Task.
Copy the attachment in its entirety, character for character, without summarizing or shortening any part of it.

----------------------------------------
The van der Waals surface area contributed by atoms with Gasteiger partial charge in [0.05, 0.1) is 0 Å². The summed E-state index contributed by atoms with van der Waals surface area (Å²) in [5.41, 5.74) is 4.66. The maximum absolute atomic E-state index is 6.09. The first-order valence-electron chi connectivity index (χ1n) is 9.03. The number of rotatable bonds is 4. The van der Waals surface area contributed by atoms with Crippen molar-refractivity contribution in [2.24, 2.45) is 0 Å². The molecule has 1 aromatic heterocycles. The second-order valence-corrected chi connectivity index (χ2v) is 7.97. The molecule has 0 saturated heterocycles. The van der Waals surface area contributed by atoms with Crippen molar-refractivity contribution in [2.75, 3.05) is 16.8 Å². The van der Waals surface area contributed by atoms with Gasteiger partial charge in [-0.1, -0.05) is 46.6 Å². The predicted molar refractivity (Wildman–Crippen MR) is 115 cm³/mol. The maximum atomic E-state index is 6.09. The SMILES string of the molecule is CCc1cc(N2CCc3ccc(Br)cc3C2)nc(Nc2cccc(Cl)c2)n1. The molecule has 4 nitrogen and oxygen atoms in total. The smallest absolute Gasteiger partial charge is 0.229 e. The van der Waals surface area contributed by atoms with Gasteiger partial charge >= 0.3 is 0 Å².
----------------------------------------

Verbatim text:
The van der Waals surface area contributed by atoms with Gasteiger partial charge in [0.05, 0.1) is 0 Å². The summed E-state index contributed by atoms with van der Waals surface area (Å²) in [5.41, 5.74) is 4.66. The maximum absolute atomic E-state index is 6.09. The first-order valence-electron chi connectivity index (χ1n) is 9.03. The number of rotatable bonds is 4. The van der Waals surface area contributed by atoms with Crippen molar-refractivity contribution in [2.24, 2.45) is 0 Å². The molecule has 1 aromatic heterocycles. The second-order valence-corrected chi connectivity index (χ2v) is 7.97. The molecule has 0 saturated heterocycles. The van der Waals surface area contributed by atoms with Crippen molar-refractivity contribution in [2.75, 3.05) is 16.8 Å². The van der Waals surface area contributed by atoms with Gasteiger partial charge in [-0.1, -0.05) is 46.6 Å². The predicted molar refractivity (Wildman–Crippen MR) is 115 cm³/mol. The maximum atomic E-state index is 6.09. The SMILES string of the molecule is CCc1cc(N2CCc3ccc(Br)cc3C2)nc(Nc2cccc(Cl)c2)n1. The molecule has 4 nitrogen and oxygen atoms in total. The smallest absolute Gasteiger partial charge is 0.229 e. The van der Waals surface area contributed by atoms with Gasteiger partial charge >= 0.3 is 0 Å².